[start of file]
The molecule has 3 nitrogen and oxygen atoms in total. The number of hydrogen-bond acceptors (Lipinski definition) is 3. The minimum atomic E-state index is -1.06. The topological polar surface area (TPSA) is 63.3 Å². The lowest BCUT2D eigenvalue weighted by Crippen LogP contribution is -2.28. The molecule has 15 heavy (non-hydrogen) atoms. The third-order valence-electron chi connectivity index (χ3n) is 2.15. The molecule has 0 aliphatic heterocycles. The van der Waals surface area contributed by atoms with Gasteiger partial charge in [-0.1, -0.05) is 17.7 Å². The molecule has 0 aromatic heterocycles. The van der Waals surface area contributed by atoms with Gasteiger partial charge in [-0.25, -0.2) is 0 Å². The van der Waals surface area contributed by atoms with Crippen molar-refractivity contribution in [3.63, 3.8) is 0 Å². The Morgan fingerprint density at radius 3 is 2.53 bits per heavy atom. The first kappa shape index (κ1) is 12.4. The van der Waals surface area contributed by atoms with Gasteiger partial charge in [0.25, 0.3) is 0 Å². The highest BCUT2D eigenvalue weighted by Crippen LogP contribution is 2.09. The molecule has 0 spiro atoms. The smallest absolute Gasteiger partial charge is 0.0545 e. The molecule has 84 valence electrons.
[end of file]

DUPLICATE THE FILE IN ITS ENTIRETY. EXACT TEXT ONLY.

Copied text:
The molecule has 3 nitrogen and oxygen atoms in total. The number of hydrogen-bond acceptors (Lipinski definition) is 3. The minimum atomic E-state index is -1.06. The topological polar surface area (TPSA) is 63.3 Å². The lowest BCUT2D eigenvalue weighted by Crippen LogP contribution is -2.28. The molecule has 15 heavy (non-hydrogen) atoms. The third-order valence-electron chi connectivity index (χ3n) is 2.15. The molecule has 0 aliphatic heterocycles. The van der Waals surface area contributed by atoms with Gasteiger partial charge in [-0.1, -0.05) is 17.7 Å². The molecule has 0 aromatic heterocycles. The van der Waals surface area contributed by atoms with Gasteiger partial charge in [-0.25, -0.2) is 0 Å². The van der Waals surface area contributed by atoms with Crippen molar-refractivity contribution in [3.63, 3.8) is 0 Å². The Morgan fingerprint density at radius 3 is 2.53 bits per heavy atom. The first kappa shape index (κ1) is 12.4. The van der Waals surface area contributed by atoms with Gasteiger partial charge in [0.25, 0.3) is 0 Å². The highest BCUT2D eigenvalue weighted by Crippen LogP contribution is 2.09. The molecule has 0 spiro atoms. The smallest absolute Gasteiger partial charge is 0.0545 e. The molecule has 84 valence electrons.